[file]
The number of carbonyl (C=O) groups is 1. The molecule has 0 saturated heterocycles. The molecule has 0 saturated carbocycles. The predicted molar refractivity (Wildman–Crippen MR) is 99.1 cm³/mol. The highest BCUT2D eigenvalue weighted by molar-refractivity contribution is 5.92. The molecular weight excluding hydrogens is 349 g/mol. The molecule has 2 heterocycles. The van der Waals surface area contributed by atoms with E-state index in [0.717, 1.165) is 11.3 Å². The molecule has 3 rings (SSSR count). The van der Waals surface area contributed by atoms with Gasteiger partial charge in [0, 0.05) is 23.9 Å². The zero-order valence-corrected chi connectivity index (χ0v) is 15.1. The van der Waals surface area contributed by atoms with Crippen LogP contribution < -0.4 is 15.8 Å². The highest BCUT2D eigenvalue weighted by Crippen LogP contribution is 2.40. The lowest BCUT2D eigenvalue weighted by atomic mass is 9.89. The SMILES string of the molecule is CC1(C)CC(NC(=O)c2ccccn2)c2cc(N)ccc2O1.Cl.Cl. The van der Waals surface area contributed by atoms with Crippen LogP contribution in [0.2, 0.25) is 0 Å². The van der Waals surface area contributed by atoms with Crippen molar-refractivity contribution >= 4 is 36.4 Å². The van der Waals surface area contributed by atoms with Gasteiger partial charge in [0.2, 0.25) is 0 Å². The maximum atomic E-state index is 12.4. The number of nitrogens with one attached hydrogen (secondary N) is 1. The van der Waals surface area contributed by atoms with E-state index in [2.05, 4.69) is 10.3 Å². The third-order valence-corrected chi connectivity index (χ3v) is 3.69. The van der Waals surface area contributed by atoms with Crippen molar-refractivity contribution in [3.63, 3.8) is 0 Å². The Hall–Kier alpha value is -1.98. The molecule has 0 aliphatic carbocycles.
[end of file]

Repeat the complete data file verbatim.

The number of carbonyl (C=O) groups is 1. The molecule has 0 saturated heterocycles. The molecule has 0 saturated carbocycles. The predicted molar refractivity (Wildman–Crippen MR) is 99.1 cm³/mol. The highest BCUT2D eigenvalue weighted by molar-refractivity contribution is 5.92. The molecular weight excluding hydrogens is 349 g/mol. The molecule has 2 heterocycles. The van der Waals surface area contributed by atoms with E-state index in [0.717, 1.165) is 11.3 Å². The molecule has 3 rings (SSSR count). The van der Waals surface area contributed by atoms with Gasteiger partial charge in [0, 0.05) is 23.9 Å². The zero-order valence-corrected chi connectivity index (χ0v) is 15.1. The van der Waals surface area contributed by atoms with Crippen LogP contribution < -0.4 is 15.8 Å². The highest BCUT2D eigenvalue weighted by Crippen LogP contribution is 2.40. The lowest BCUT2D eigenvalue weighted by atomic mass is 9.89. The SMILES string of the molecule is CC1(C)CC(NC(=O)c2ccccn2)c2cc(N)ccc2O1.Cl.Cl. The van der Waals surface area contributed by atoms with Crippen LogP contribution in [0.2, 0.25) is 0 Å². The van der Waals surface area contributed by atoms with Crippen molar-refractivity contribution >= 4 is 36.4 Å². The van der Waals surface area contributed by atoms with Gasteiger partial charge in [0.2, 0.25) is 0 Å². The maximum atomic E-state index is 12.4. The number of nitrogens with one attached hydrogen (secondary N) is 1. The van der Waals surface area contributed by atoms with E-state index in [2.05, 4.69) is 10.3 Å². The third-order valence-corrected chi connectivity index (χ3v) is 3.69. The van der Waals surface area contributed by atoms with Crippen molar-refractivity contribution in [3.63, 3.8) is 0 Å². The Hall–Kier alpha value is -1.98. The molecule has 0 aliphatic carbocycles.